The Flu Season Has Arrived in Louisiana and Puerto Rico
According to new information from the Centers for Disease Control and Prevention (CDC), the seasonal influenza activity in the United States increased slightly but remains low, when compared to previous years.
This is good news since the Australian flu season in the Southern Hemisphere was reported to have started 2-months earlier than the 2018 flu season.
The flu season in the USA typically begins in October with a peak number of cases reported in February. And during the early part of 2019, the flu season continued into May.
As of October 25, 2019, the CDC reported the following highlights from its Week #42 FluView Report, with data up to October 19, 2019:
- The initial influenza-associated pediatric deaths were reported to CDC. One death was associated with an influenza A virus for which no subtyping was performed and one death was associated with an influenza B/Victoria virus. During the 2018-2019 flu season, 138 pediatric deaths were confirmed.
- Nationwide, 1.7% of patient visits reported through the U.S. Outpatient Influenza-like Illness Surveillance Network (ILINet) were due to influenza-like illness (ILI). This percentage is below the national baseline of 2.4%.
- During week 42, the following ILI activity levels were ‘High’ in Puerto Rico and Louisiana; and ‘Low’ in Alabama, Connecticut, Hawaii, and Missouri.
- Influenza A (H3N2) viruses and influenza B/Victoria viruses have circulated at similar levels nationally this season. Influenza B/Victoria viruses have predominated in the south and southeast regions (regions 4 and 6) while influenza A (H3N2) viruses have predominated elsewhere.
While Australia isn’t always indicative of what the flu season may be like in the Northern Hemisphere, the CDC does pay close attention.
H3N2 was the predominant strain in the Southern Hemisphere for 2019—a strain that is known for more severe illness, especially among vulnerable populations such as the elderly.
This data lead the World Health Organization (WHO) advisory group to recommend exchanging the H3N2 component and one that covers the influenza B Victoria lineage in the Southern Hemisphere's 2020 flu vaccines.
This WHO announcement on September 27, 2019, recommends the following components for the 2020’s Southern Hemisphere influenza vaccines:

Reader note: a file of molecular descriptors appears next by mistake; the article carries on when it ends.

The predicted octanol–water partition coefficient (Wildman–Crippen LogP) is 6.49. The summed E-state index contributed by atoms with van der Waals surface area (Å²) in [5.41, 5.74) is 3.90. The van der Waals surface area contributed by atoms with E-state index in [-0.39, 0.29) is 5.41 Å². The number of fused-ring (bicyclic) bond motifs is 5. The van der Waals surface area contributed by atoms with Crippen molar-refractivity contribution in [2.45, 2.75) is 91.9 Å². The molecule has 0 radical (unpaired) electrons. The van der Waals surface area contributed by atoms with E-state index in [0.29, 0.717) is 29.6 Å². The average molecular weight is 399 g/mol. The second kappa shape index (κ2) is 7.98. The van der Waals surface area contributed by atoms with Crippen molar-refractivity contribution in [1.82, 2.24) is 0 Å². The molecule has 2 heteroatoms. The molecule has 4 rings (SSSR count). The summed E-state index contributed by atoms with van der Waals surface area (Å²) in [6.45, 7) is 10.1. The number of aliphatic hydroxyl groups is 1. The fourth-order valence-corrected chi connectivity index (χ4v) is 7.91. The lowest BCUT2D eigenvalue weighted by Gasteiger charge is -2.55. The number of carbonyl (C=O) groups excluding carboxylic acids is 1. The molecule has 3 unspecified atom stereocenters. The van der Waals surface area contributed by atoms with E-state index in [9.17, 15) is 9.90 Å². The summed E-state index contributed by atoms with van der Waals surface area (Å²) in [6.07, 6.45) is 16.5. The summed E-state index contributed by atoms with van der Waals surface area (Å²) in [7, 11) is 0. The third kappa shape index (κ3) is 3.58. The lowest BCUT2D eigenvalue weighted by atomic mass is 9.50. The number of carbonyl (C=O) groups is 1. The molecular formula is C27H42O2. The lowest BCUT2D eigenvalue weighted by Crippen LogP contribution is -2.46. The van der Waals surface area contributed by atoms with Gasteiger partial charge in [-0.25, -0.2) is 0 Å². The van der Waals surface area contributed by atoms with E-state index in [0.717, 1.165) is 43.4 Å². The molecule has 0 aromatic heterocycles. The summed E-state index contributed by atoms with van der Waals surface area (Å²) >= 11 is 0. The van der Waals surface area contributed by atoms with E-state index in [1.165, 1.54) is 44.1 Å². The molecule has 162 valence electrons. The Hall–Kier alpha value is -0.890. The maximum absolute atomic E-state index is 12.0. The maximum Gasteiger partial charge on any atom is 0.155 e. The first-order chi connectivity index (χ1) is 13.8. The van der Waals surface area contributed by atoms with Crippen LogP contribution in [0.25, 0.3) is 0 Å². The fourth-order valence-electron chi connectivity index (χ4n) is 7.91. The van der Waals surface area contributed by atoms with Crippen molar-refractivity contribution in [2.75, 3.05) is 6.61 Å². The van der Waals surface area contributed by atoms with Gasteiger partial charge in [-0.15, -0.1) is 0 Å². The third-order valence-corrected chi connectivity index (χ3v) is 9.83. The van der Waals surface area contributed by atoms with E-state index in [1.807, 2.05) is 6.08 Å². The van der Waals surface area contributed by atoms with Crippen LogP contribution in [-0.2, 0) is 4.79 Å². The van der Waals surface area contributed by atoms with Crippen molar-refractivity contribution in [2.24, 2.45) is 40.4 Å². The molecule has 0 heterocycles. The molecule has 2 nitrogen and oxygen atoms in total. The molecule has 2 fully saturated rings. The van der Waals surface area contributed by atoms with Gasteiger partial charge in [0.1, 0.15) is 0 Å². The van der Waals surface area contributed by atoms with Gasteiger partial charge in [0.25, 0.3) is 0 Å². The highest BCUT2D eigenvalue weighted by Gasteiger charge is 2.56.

- For H1N1, an A/Brisbane/02/2018-like virus
- For H3N2, an A/South Australia/34/2019-like virus
- For B Victoria, a B/Washington/02/2019-like virus
- For Yamagata, a B/Phuket/3073/2013-like virus
Additionally, the WHO reported the new H3N2 component is A/South Australia/34/2019, which replaces A/Kansas/14/2017, which was the delayed component for the Northern Hemisphere's 2019-2020 influenza season.
The newly recommended H3N2 strain is also a change from the current Southern Hemisphere’s vaccine, which was A/Switzerland/8060/2017.
Also, the new influenza B Victoria lineage strain is B/Washington/02/2019, which replaces the B/Colorado/06/2017.
The group's pick for the 2009 H1N1 strain is the same as this season's Northern Hemisphere vaccine but is different than the one included in the current Southern Hemisphere vaccine, which is the A/Michigan/45/2015.
For egg-based trivalent versions that have only one B strain, the WHO experts recommended including the Victoria lineage vaccine virus.
These component changes could mean that what’s in the current Northern Hemisphere vaccine may not be the best match to protect people from the approaching Southern Hemisphere version circulating the globe.
The complete WHO report is available here.
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Additionally, the CDC says ‘all pregnant women and for each pregnancy, it is recommended that patients receive an influenza vaccine.’
However, vaccine uptake remains far below the CDC’s target goals.
During the 2017–18 influenza season, only 49 percent of pregnant women received influenza vaccination before or during pregnancy.
Jamie Nixon, Pharmacy Intern at Brookshire Grocery Company in Tyler, Texas, recently said "Getting a flu shot is just another way to ensure the health of the mother and baby is protected.”
“Talk with your doctor, nurse or pharmacist about which flu shot is best for you," shared Nixon.
In a previous CDC study published in 2018, the most commonly reported reason for not receiving influenza vaccination before or during pregnancy was the belief that the vaccine is not effective (20%).
The CDC’s FluView includes enhanced web-based interactive applications that can provide dynamic visuals of the influenza data collected and analyzed by the CDC.
These FluView Interactive applications allow people to create customized, visual interpretations of influenza data, as well as make comparisons across flu seasons, regions, age groups and a variety of other demographics. To access these tools, visit Flu View Interactive.
Influenza news published by Precision Vaccinations